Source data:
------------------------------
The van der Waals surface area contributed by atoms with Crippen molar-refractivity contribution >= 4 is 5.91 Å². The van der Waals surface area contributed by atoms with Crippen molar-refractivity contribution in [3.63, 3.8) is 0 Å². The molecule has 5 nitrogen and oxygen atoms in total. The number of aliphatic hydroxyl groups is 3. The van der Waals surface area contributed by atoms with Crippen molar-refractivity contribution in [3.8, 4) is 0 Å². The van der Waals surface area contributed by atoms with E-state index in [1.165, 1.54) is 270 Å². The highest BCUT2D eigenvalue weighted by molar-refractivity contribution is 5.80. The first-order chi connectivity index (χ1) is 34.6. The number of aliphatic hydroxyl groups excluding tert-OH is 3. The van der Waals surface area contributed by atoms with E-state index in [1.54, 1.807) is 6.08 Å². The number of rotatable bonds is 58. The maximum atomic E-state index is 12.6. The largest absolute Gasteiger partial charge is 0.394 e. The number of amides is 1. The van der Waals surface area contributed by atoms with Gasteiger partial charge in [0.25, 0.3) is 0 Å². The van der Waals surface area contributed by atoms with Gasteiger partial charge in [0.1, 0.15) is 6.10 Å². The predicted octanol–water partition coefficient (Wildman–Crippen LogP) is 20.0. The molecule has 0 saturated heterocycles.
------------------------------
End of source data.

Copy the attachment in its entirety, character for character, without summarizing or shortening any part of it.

The van der Waals surface area contributed by atoms with Crippen molar-refractivity contribution >= 4 is 5.91 Å². The van der Waals surface area contributed by atoms with Crippen molar-refractivity contribution in [3.63, 3.8) is 0 Å². The molecule has 5 nitrogen and oxygen atoms in total. The number of aliphatic hydroxyl groups is 3. The van der Waals surface area contributed by atoms with Crippen molar-refractivity contribution in [3.8, 4) is 0 Å². The van der Waals surface area contributed by atoms with E-state index in [1.165, 1.54) is 270 Å². The highest BCUT2D eigenvalue weighted by molar-refractivity contribution is 5.80. The first-order chi connectivity index (χ1) is 34.6. The number of aliphatic hydroxyl groups excluding tert-OH is 3. The van der Waals surface area contributed by atoms with E-state index in [1.54, 1.807) is 6.08 Å². The number of rotatable bonds is 58. The maximum atomic E-state index is 12.6. The largest absolute Gasteiger partial charge is 0.394 e. The number of amides is 1. The van der Waals surface area contributed by atoms with Gasteiger partial charge in [0.25, 0.3) is 0 Å². The van der Waals surface area contributed by atoms with Gasteiger partial charge in [0.1, 0.15) is 6.10 Å². The predicted octanol–water partition coefficient (Wildman–Crippen LogP) is 20.0. The molecule has 0 saturated heterocycles.